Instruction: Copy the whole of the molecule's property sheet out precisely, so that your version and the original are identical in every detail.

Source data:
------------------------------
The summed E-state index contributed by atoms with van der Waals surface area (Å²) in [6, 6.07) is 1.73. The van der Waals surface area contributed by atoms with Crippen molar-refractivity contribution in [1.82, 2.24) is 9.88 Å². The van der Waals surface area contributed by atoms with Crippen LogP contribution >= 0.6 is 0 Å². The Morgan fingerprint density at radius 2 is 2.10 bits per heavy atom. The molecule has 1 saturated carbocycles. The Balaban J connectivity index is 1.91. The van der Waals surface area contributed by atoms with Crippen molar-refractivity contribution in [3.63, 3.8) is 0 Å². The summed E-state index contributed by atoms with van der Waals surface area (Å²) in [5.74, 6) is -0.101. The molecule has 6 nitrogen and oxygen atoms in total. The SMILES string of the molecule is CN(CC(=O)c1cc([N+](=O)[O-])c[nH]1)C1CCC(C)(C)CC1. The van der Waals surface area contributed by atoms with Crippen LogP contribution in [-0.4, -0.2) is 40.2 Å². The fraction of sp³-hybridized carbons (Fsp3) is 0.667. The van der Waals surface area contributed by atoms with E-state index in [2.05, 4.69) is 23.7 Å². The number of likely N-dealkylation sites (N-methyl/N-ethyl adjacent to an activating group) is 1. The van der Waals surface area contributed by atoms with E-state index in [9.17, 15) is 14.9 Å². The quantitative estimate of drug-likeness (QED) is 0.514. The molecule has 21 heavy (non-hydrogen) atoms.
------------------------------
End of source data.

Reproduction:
The summed E-state index contributed by atoms with van der Waals surface area (Å²) in [6, 6.07) is 1.73. The van der Waals surface area contributed by atoms with Crippen molar-refractivity contribution in [1.82, 2.24) is 9.88 Å². The van der Waals surface area contributed by atoms with Crippen LogP contribution >= 0.6 is 0 Å². The Morgan fingerprint density at radius 2 is 2.10 bits per heavy atom. The molecule has 1 saturated carbocycles. The Balaban J connectivity index is 1.91. The van der Waals surface area contributed by atoms with Crippen molar-refractivity contribution in [3.63, 3.8) is 0 Å². The summed E-state index contributed by atoms with van der Waals surface area (Å²) in [5.74, 6) is -0.101. The molecule has 6 nitrogen and oxygen atoms in total. The SMILES string of the molecule is CN(CC(=O)c1cc([N+](=O)[O-])c[nH]1)C1CCC(C)(C)CC1. The van der Waals surface area contributed by atoms with Crippen LogP contribution in [-0.4, -0.2) is 40.2 Å². The fraction of sp³-hybridized carbons (Fsp3) is 0.667. The van der Waals surface area contributed by atoms with E-state index in [2.05, 4.69) is 23.7 Å². The number of likely N-dealkylation sites (N-methyl/N-ethyl adjacent to an activating group) is 1. The van der Waals surface area contributed by atoms with E-state index in [9.17, 15) is 14.9 Å². The quantitative estimate of drug-likeness (QED) is 0.514. The molecule has 21 heavy (non-hydrogen) atoms.